Presentation is loading. Please wait.

Presentation is loading. Please wait.

Slide 1 of 18 Chemistry 4.1 Section 4.1-2 Defining the Atom Part II.

Similar presentations


Presentation on theme: "Slide 1 of 18 Chemistry 4.1 Section 4.1-2 Defining the Atom Part II."— Presentation transcript:

1

2 Slide 1 of 18 Chemistry 4.1 Section Defining the Atom Part II

3 © Copyright Pearson Prentice Hall Slide 2 of 18 Defining the Atom Cathode-ray tubes are found in TVs, computer monitors, and many other devices with electronic displays.

4 Slide 3 of 18 © Copyright Pearson Prentice Hall Defining the Atom > Models of the Atom – II: Michael Faraday : English Chemist Michael Faraday Suggested that the structure of atoms was somehow related to electricity. He proved that atoms contain particles that have electrical charges. Questions about electricity and charges on particles were answered in a few short years using a device called a Cathode Ray Tube or CRT.

5 Slide 4 of 18 © Copyright Pearson Prentice Hall Defining the Atom > Models of the Atom – II: Eugen Goldstein : German Physicist Eugen Goldstein In 1886, Eugen Goldstein observed a cathode-ray tube and found rays traveling in the direction opposite to that of the cathode rays. He concluded that they were composed of positive particles. Such positively charged subatomic particles are called protons.

6 Slide 5 of 18 © Copyright Pearson Prentice Hall Defining the Atom > Models of the Atom – II: JJ Thomson : English Physicist J. J. Thomson In 1897, the English physicist J.J. Thomson (1856–1940) discovered the electron using a cathode ray tube (CRT). Electrons are negatively charged subatomic particles.

7 Slide 6 of 18 © Copyright Pearson Prentice Hall Defining the Atom > Models of the Atom – II: J. J. Thomson Thomson performed experiments that involved passing electric current through gases at low pressure. The result was a glowing beam, or cathode ray, that traveled from the cathode to the anode.

8 Slide 7 of 18 © Copyright Pearson Prentice Hall Defining the Atom > Models of the Atom – II: J. J. Thomson Cathode Ray Tube

9 Slide 8 of 18 © Copyright Pearson Prentice Hall Defining the Atom > Models of the Atom – II: J. J. Thomson A cathode ray is deflected by a magnet.

10 Slide 9 of 18 © Copyright Pearson Prentice Hall Defining the Atom > Models of the Atom – II: J. J. Thomson A cathode ray is deflected by electrically charged plates.

11 Slide 10 of 18 © Copyright Pearson Prentice Hall Defining the Atom > Models of the Atom – II: J. J. Thomson Using a CRT, Thomson discovered the following: A cathode ray is a stream of electrons. Electrons are parts of the atoms of all elements. Both magnetic and electrical fields deflect the ray’s path in a CRT in a mathematically predictable way. Changing the gas or the material that the plates were made of effected his results.

12 Slide 11 of 18 © Copyright Pearson Prentice Hall Defining the Atom > Models of the Atom – II: J. J. Thomson From this, Thomson proposed the following: Cathode rays are made up of “-” charged particles. Particles in a CRT came from the cathode plate. Atoms are not invisible balls, but had structure. Called these negative particles “Electrons”. Calculated the ratio of the electron’s charge to its mass. Developed the atomic model called “Plum Pudding”.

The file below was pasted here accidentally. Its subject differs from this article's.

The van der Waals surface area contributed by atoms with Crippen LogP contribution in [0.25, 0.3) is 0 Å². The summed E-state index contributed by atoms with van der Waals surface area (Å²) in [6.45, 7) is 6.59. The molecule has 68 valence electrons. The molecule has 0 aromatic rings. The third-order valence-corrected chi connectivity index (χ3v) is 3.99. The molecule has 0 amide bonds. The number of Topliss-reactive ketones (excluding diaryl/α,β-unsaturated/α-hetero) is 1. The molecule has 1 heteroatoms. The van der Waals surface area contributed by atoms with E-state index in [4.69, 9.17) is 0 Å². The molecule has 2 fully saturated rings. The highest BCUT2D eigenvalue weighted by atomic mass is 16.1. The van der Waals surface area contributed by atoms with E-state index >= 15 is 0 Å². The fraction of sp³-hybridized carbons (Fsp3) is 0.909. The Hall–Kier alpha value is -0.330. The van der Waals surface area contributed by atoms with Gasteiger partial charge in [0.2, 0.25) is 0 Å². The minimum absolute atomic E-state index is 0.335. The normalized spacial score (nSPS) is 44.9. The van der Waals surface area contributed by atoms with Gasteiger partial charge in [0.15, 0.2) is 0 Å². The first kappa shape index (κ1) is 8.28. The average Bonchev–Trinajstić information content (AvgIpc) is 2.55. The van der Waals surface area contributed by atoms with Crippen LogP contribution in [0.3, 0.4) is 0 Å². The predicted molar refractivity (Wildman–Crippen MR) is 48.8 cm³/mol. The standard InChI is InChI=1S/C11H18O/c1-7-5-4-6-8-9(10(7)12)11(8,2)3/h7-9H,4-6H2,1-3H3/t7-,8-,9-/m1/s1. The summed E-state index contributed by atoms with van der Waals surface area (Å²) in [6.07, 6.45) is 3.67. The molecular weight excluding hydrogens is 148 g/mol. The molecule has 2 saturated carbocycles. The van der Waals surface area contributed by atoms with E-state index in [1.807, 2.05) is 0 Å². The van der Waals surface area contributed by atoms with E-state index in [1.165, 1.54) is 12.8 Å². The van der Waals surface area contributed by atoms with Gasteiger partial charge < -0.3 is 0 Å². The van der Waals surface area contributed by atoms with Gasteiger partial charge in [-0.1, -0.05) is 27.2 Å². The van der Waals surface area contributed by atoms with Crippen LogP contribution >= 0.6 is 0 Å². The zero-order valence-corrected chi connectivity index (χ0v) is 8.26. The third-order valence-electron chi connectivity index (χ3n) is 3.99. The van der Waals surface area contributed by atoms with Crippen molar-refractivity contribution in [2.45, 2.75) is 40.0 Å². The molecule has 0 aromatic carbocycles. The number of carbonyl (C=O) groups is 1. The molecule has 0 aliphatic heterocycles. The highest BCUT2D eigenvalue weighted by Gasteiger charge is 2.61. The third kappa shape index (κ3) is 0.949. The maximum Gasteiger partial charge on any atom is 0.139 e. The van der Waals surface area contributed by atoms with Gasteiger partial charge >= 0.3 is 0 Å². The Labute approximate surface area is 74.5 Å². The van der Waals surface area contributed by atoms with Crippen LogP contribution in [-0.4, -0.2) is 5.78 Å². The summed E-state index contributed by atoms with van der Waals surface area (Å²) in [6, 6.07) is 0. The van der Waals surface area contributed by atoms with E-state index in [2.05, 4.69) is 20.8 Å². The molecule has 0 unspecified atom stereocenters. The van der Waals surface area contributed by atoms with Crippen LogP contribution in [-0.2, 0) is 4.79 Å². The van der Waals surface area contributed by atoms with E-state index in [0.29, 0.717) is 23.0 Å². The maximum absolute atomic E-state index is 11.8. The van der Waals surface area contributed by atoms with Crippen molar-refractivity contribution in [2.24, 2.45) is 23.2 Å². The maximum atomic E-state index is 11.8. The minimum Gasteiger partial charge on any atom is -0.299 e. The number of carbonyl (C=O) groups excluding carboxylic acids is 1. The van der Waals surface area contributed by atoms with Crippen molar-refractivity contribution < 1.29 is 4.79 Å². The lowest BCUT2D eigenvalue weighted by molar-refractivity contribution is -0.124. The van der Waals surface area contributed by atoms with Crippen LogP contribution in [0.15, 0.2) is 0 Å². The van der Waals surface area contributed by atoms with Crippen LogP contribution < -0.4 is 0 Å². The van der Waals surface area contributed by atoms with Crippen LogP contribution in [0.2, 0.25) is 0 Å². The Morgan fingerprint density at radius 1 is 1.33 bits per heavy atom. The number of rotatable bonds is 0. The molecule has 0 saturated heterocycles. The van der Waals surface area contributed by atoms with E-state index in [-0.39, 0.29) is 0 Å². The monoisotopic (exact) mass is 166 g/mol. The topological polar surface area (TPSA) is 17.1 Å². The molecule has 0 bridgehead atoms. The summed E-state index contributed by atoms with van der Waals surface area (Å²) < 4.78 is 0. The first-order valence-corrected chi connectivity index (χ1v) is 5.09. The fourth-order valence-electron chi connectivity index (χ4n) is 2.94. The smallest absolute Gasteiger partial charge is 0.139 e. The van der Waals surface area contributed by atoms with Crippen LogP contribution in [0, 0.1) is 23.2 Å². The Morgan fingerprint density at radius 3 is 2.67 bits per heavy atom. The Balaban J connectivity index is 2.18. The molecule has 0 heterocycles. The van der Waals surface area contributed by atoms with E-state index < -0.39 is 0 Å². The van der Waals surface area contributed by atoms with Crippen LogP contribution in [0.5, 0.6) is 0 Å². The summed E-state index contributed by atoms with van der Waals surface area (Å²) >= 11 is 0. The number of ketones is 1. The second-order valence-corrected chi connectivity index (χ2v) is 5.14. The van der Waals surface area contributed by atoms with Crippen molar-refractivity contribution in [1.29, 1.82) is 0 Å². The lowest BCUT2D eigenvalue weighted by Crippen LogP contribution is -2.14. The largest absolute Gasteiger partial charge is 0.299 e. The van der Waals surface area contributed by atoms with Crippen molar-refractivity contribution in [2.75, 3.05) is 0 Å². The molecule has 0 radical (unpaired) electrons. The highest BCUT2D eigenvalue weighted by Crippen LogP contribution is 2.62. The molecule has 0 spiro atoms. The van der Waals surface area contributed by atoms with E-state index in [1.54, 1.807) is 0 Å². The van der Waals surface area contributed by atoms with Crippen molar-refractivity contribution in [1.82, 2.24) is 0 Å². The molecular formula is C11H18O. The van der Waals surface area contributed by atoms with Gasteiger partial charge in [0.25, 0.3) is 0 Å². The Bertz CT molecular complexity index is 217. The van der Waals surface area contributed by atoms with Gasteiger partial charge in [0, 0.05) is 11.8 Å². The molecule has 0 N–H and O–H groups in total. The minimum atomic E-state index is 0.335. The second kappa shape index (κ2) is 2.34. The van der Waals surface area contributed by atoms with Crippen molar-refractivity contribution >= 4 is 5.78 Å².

13 Slide 12 of 18 © Copyright Pearson Prentice Hall Defining the Atom > Models of the Atom – II: J. J. Thomson Thomson’s Plum Pudding Model: J. J. Thomson’s model of the atom, he called “Plum Pudding” (that’s what it reminded him of) had a “sea of positive charge” called the nucleus with electrons scattered throughout the atom’s positively charged interior. However, this model did not last very long.

14 Slide 13 of 18 © Copyright Pearson Prentice Hall Defining the Atom > Models of the Atom – II: Henri Becquerel : French Physicist Henri Becquerel While working with Marie Curie and her husband, Pierre, accidentally discovered radiation. He accidentally placed a piece of potassium uranyl sulfate (radioactive material) on an unexposed film plate. He went to use the film plate, and when he developed the plate, all he saw was the outline of the material.

15 Slide 14 of 18 © Copyright Pearson Prentice Hall Defining the Atom > Models of the Atom – II: Henri Becquerel Because of his work, along with the work of Marie and Pierre Curie, all three received the Nobel Prize in Physics. Photographic Plate showing Radioactivity

16 Slide 15 of 18 © Copyright Pearson Prentice Hall Defining the Atom > Models of the Atom – III: Robert Millikan 1909: American Physicist Robert Millikan Performed the famous “Oil Drop” experiment in order to measure the electrical charge on an electron. Unlike his colleagues before him, Robert Millikan was able to determine the charge of an electron using his famous “Oil Drop” experiment

17 Slide 16 of 18 © Copyright Pearson Prentice Hall Defining the Atom > Models of the Atom – III: Robert Millikan Robert Millikan’s Oil Drop Experiment 4.1-2

18 Slide 17 of 18 © Copyright Pearson Prentice Hall Defining the Atom > Models of the Atom – III: Robert Millikan The oil drop experiment was an experiment performed by Robert Millikan and Harvey Fletcher in 1909 to measure the electrical charge of an electron. The experiment entailed balancing the downward gravitational force with the upward bouyant and electric (charged) forces on tiny charged droplets of oil suspended between two metal electrically charged plates or electrodes. By repeating the experiment for many droplets, they were able to confirm that the charges were all multiples of some fundamental value, and calculated it to be the charge of a single electron

19 Slide 18 of 18 © Copyright Pearson Prentice Hall Defining the Atom > That’s All Folks ! !


Download ppt "Slide 1 of 18 Chemistry 4.1 Section 4.1-2 Defining the Atom Part II."

Similar presentations


Ads by Google